I want to get the velocity and temperature field of the flow around a motorcycle.
So I run an Incompressible simulation and then a Convective Heat Transfer Simulation, using the same geometry, mesh, initial and boundary conditions.
In the Convective Heat Transfer simulation I set all the heat fluxes equal to zero, in order to examine if I will get the same velocity field with the Incompressible simulation.
As you can see on the results below, this didn’t happen. Does anyone know why there is this difference?
Incompressible Simulation Result:
Convective Heat Transfer Simulation Result:
Hi, and welcome to SimScale!
Could you please post the project link so we can have a closer look? It’s the page URL, just over the Workbench environment.
In a general sense, there are a lot of factors that need to be checked to draw a conclusion. For instance, if the meshes were the same, if the simulations are fully converged (and to the same level of convergence).
Thanks for the reply.
This is the link:
I compare the results from “07 Run BASE” Incompressible Simulation and “02 Run BASE” Convective Heat Transfer Simulation. The mesh that I used in both cases, was the “Base Mesh”.
The only parameter which I assume that could cause this difference is the initial condition of Turb. Thermal Diffusivity. I left the default value in this one, because I didn’t know who to calculate it.
In any case, please let me know if you have any other idea about the difference between the results.
There are some differences between the settings from the two solvers (simpleFoam vs boussinesqSimpleFoam). For instance, the absolute/relative tolerances of the solvers, amongst other numerics settings. Most notably, the divergence scheme for velocity (div phi,U) is first-order accurate for the convective heat transfer, versus 2nd order accurate for your incompressible simulations, which can definitely cause differences.
In any case, the simulations have been run for around 600 iterations. For a better comparison, it would be best to have closer settings and also longer runtimes, and ensuring a similar level of convergence.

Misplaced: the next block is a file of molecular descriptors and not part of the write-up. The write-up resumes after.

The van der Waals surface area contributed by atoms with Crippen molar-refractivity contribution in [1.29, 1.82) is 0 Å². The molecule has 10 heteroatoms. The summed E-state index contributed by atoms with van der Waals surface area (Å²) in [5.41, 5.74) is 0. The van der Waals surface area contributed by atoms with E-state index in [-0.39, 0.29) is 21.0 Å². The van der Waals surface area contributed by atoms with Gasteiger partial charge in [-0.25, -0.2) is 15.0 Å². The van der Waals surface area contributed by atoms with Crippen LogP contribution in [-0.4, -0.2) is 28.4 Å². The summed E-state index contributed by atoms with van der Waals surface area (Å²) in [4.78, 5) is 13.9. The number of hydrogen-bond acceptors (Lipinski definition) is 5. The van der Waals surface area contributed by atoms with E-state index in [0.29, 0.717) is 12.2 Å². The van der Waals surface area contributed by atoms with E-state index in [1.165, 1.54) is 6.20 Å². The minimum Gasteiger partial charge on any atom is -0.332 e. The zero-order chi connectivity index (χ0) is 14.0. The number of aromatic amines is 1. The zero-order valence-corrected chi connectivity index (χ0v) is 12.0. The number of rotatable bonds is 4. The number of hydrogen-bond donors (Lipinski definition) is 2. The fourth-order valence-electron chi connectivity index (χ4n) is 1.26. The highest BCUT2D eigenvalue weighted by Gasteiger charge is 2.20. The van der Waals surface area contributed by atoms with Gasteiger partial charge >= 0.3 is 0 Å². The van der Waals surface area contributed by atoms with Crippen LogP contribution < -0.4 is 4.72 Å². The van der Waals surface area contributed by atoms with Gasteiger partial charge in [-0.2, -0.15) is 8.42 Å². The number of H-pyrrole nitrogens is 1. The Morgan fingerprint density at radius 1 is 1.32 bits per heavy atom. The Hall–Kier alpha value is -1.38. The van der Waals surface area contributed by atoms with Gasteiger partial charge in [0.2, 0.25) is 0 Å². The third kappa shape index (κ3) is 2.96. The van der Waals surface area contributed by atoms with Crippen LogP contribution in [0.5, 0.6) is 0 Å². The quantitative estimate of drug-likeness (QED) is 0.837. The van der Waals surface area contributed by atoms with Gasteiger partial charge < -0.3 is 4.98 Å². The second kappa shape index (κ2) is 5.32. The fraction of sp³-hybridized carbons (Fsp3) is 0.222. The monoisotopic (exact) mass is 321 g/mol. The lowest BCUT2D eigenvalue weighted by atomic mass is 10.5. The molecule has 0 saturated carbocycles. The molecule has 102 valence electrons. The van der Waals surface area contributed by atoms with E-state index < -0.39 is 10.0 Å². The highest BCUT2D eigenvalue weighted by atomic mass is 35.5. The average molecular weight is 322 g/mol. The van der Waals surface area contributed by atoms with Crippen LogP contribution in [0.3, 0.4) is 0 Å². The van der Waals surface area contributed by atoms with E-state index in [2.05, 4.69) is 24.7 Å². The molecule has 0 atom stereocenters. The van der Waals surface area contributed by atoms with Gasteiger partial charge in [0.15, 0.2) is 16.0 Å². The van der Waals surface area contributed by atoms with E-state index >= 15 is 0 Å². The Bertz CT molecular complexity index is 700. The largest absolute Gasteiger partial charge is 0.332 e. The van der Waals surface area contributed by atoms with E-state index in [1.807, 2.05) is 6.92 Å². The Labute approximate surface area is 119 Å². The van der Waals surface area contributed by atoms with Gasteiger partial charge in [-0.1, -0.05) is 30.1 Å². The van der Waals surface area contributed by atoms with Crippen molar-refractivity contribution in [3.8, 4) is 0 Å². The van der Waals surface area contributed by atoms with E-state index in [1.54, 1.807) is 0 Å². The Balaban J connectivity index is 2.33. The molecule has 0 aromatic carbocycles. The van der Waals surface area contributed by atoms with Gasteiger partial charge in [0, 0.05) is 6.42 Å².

Ok, I can see the differences in numerics. Thank you very much!
Two last questions:
As for the level of convergence, it seems that in both cases the residuals reach asymptotically a steady value. Isn’t it a good indicator that the 600 iterations are enough? If not, how can I find the appropriate number of iterations?
Could you suggest a way to calculate a good initial value for Turb. Thermal Diffusivity?
It’s not a good approach to trust only the residuals to assess convergence. I’ve seen cases with “very low” residuals (e.g. most parameters under 1e-6) which hadn’t converged, and also cases with “high” residuals which had converged.
Convergence should be a mix of:
- Parameters of interest (e.g. drag coefficient, forces at a particular face, pressure at the inlet, etc.). These parameters should be tracked with result controls
- Manual inspection of the results. “Does anything look non-physical? Are the values in the realms of what I expected?”
For your second question, alpha_t is given by (k*\rho)/(\omega*Pr_t), so you can either use the default setting (which shouldn’t be a big issue), or you can estimate your own value based on the initial conditions for k and omega, and the material properties.
Thank you very much for your replies!